Despite laws, disabled people still experience discrimination in Hyogo prefecture

Written with extracts translated from the Kobe Shimbun

April 3rd 2018

Even after laws that forbid discriminatory treatment on the grounds of disability were enforced, there is still a suspicion of discrimination against persons with disabilities in Hyogo prefecture with total of 6 municipalities reporting cases of discrimination including Kobe, Himeji and Nishinomiya city.

There were 142 cases where municipalities encouraged improvement by examining circumstances in businesses and facilities. Although the law has only being enforced for 2 days, the number of cases has remained unchanged, and it has not yet reached the “rational consideration” or consultation stipulated by the text.

The law was enforced in April 2016. It requested local governments respond appropriately to consultation and develop necessary posture for prevention and resolution of conflict. According to Kobe Shimbun’s investigation, as of the end of March, more than 600 consultations and inquiries received by the six municipalities of the prefecture’s core city or more (including Akashi City promoted to core city in April) totalled more than 600.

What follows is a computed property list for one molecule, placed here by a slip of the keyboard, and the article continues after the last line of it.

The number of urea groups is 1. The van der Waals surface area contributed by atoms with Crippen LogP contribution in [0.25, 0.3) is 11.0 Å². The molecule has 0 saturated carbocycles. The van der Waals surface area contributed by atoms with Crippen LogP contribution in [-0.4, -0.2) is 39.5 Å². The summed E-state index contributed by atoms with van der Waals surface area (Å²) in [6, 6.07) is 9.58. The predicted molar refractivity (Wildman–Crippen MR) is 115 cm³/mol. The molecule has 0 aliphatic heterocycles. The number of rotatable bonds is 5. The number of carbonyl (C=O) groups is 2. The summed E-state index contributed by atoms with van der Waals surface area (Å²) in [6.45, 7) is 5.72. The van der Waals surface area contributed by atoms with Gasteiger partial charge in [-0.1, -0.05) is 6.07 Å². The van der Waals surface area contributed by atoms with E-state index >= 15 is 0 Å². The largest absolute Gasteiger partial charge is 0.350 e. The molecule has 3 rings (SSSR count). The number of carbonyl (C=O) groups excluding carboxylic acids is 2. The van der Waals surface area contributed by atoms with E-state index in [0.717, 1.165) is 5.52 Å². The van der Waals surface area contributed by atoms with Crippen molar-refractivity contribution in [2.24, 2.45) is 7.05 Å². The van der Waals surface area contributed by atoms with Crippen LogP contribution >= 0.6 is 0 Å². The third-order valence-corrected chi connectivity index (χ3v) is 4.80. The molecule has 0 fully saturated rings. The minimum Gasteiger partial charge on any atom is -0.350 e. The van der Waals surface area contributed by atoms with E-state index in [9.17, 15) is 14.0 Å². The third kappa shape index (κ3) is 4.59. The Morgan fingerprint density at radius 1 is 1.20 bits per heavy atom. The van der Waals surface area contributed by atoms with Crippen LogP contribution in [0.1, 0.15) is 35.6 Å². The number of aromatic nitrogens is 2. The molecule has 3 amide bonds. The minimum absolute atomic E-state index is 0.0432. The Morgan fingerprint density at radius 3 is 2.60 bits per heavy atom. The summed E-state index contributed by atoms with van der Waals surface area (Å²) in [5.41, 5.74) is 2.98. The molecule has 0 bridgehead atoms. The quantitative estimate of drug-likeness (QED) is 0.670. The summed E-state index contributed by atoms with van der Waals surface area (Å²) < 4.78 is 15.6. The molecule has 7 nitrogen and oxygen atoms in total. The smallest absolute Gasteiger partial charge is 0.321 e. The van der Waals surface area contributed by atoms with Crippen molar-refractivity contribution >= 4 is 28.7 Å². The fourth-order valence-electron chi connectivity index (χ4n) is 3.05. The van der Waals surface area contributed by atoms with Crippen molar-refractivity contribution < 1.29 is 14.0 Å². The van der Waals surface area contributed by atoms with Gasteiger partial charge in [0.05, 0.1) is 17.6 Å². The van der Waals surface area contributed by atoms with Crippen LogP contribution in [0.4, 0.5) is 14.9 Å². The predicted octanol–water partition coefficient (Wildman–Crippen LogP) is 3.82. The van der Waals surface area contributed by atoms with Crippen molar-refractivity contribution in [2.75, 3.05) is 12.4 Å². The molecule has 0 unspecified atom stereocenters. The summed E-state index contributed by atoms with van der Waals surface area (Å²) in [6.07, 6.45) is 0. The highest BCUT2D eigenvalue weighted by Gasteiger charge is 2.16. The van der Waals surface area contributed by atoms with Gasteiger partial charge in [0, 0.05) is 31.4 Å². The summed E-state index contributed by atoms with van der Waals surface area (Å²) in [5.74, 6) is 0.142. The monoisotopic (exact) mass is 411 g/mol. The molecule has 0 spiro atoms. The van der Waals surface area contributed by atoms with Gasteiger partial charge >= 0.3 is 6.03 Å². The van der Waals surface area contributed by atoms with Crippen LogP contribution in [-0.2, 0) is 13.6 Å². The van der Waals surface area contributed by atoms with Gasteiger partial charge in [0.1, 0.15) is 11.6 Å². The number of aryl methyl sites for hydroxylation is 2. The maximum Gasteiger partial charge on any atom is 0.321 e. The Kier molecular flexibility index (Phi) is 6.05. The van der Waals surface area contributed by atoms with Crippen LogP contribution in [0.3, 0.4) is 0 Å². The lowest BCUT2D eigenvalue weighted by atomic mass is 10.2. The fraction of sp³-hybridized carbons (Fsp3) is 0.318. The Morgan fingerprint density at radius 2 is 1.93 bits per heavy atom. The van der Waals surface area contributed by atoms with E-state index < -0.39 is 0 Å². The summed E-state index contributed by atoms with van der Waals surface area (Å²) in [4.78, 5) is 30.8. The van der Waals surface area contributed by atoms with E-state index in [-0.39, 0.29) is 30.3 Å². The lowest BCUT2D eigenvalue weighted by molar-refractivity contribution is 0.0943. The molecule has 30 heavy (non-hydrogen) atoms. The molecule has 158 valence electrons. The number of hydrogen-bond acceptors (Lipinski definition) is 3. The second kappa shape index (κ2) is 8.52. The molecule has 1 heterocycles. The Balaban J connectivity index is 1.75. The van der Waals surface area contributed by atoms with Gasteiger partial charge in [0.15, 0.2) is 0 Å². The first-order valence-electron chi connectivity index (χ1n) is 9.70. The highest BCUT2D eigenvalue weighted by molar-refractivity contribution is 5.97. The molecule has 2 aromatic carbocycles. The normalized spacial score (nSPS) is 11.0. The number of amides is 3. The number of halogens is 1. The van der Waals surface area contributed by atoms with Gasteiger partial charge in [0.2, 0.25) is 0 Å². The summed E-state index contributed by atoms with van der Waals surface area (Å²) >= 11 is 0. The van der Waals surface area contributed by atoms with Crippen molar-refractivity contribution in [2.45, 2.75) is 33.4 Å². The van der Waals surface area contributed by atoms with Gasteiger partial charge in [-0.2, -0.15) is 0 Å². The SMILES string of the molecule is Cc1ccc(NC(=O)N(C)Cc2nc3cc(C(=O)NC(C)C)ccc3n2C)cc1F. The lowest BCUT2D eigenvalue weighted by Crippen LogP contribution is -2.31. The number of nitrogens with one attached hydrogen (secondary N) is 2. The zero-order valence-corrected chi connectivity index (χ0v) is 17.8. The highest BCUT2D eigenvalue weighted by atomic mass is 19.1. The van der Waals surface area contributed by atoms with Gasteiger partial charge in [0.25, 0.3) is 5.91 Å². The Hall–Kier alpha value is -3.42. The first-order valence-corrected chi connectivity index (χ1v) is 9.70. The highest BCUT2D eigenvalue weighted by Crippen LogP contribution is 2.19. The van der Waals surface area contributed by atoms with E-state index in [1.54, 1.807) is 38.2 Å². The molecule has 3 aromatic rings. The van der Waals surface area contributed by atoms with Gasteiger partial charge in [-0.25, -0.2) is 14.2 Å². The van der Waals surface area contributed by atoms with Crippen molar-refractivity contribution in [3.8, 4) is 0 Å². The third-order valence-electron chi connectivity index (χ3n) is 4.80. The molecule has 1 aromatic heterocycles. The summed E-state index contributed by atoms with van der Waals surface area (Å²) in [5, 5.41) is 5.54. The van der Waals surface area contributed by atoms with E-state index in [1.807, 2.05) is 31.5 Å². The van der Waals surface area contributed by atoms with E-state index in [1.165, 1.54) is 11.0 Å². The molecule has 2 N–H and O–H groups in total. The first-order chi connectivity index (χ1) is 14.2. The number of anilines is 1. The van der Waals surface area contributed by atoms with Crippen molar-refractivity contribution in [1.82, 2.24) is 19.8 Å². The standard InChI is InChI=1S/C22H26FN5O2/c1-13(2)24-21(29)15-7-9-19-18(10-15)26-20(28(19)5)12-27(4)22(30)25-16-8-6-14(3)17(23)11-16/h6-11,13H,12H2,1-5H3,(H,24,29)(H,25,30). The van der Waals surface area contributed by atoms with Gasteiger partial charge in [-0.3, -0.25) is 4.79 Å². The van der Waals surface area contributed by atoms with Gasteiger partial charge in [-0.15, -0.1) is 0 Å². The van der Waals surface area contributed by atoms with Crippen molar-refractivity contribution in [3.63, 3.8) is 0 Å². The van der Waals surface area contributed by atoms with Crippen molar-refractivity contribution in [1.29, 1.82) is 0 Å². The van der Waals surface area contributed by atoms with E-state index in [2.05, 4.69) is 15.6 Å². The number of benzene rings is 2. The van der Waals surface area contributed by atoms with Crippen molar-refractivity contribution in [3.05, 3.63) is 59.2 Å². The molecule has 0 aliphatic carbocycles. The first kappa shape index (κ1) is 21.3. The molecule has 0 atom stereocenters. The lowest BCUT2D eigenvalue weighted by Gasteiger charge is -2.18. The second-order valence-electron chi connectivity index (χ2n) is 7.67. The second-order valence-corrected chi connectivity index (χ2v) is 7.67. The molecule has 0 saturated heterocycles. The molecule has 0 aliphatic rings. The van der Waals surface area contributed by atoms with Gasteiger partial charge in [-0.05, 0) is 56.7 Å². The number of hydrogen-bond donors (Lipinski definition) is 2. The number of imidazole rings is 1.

It was suspected that 20% of disabled people in Hyogo prefecture have experienced discrimination. Confirmed cases of discrimination in Hyogo prefecture are as follows:, Hyogo municipality had 24 cases, Kobe city had 59 cases, Himeji city, 8 cases, Amagasaki city, 17 cases, Nishinomiya city, 22 cases, Akashi city,12 cases.

A wheelchair user was told that “there is a vacancy in the restaurant and it is said to be full”, and he was refused entry to a bus.

Professor Masayoshi Tsukuba of Tsukuba University, a member of the Cabinet Office for Disabled Persons Policy Committee who was involved in drafting the basic policy of the law said, “Consideration for people with disabilities is not” manner “,” rules “with obligation, it is discrimination. It is necessary for citizens to monitor whether they have decreased or not and to increase the momentum to understand the disabled.

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